The Rosario grains exchange cautioned of an “alarming” loss in Argentine wheat area, thanks to frost and drought which is in some the worst in at least 30 years, as it cut its harvest forecast to a seven-year low.

The exchange – warning of a “critical situation which could get worse” – said that an October 9 frost had prompted a “very strong cut” in yield hopes in the centre of the Argentine wheat belt.

“Each day that passes, evidence of damage becomes more evident,” it said, talking of yields as low as 1.5-2.0 tonnes per hectare in the region, compared with a national average of 3.50 tonnes per hectare last season.

The region has also suffered an “alarming increase in lost area” totalling 400,000 hectares written off over two weeks – a tally that “will continue to increase in the coming weeks” as further crop reports come in.

‘Disaster scenario’

The frost had added to damage from dryness which has “deepened” in the top growing province of Buenos Aires.

“As of October 19, 63% of Buenos Aires has its lowest level of water reserves out of the last 30 years,” the exchange said.

However, it was for Cordoba, the second-ranked grower last season, that prospects looked worst out of major growing provinces, with a harvest forecast down by more than 60% year on year at 1.74m tonnes.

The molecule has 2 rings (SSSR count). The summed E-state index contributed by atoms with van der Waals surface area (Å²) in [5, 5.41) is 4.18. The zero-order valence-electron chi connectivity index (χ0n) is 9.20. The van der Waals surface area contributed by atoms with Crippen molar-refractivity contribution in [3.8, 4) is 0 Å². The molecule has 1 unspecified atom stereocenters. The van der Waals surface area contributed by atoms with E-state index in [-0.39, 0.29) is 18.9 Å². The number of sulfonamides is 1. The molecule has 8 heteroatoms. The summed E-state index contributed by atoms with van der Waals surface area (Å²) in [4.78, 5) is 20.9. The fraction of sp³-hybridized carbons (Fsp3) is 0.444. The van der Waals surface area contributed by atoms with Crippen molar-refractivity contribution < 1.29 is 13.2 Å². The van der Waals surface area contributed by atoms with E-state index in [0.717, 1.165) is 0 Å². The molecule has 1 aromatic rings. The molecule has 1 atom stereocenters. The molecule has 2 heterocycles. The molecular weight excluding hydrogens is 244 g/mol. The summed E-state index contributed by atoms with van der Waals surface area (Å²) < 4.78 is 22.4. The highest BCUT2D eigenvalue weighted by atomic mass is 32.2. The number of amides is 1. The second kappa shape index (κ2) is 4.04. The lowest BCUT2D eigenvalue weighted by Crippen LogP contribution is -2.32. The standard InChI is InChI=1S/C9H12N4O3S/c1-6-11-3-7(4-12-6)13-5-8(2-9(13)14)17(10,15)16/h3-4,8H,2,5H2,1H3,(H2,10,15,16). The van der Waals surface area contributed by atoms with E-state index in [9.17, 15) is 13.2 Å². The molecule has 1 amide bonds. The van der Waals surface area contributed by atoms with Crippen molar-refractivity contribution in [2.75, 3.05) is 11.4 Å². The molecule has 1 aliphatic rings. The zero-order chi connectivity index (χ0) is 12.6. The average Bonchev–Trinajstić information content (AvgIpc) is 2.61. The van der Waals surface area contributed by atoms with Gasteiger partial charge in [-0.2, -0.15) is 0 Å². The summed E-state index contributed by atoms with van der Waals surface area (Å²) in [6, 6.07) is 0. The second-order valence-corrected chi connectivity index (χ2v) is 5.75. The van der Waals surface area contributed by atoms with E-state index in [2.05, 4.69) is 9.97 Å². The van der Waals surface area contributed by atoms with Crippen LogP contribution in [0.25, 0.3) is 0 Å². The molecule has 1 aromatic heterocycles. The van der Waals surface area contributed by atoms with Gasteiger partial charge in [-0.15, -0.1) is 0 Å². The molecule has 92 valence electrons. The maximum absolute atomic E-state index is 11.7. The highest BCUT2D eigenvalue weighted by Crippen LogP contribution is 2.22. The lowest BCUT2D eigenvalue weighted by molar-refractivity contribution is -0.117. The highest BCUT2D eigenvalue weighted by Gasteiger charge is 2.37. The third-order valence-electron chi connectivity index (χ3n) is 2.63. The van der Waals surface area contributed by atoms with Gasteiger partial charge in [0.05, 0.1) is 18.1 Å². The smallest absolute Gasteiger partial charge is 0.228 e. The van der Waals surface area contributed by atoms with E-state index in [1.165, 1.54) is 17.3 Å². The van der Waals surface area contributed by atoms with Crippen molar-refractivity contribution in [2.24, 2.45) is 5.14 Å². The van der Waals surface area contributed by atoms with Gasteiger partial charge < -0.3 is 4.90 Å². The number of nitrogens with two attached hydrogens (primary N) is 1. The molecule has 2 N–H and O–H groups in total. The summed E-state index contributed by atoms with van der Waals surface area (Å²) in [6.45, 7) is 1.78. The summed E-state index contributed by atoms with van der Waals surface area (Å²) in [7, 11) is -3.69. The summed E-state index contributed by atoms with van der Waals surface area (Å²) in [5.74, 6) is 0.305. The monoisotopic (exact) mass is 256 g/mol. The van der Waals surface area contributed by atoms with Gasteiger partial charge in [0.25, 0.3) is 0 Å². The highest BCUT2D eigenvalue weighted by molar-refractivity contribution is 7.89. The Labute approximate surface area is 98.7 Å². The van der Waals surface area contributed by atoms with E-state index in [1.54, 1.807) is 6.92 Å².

“In Córdoba, wheat is going through a disaster scenario,” and expected to show a yield “very far from approaching” the 3.6 tonnes per hectare achieved last season.

The exchange forecast Argentina’s overall 2022-23 wheat production at 15.0m tonnes – a downgrade of 1.5m tonnes from last month’s estimate, and a drop of 8.0m tonnes year on year.

Indeed, a result at that level would be the lowest since 2015-16 – reflecting a yield which, at 2.72 tonnes per hectare, would be the lowest in a decade.

Corn vs soybeans

It cautioned too of the potential for a downgrade to its forecast for Argentina’s corn sowings, given a slow planting pace by farmers in the face of the lack of rainfall, which is typical of periods showing a La Nina weather pattern.

“The sustained lack of water over the last 37 months in the Pampas region, and the effects of a third consecutive Niña that are already being felt on the lack of water at the beginning of spring, puts at risk the achievement of the current planting intentions,” the exchange said.

It has forecast sowings this year of 8.0m hectares, down from 8.64m hectares last season.

Farmers could switch some area to soybeans, which can be later seeded, although the exchange said it was now sticking with a sowings estimate of 17.0m hectares, up by 900,000 hectares year on year.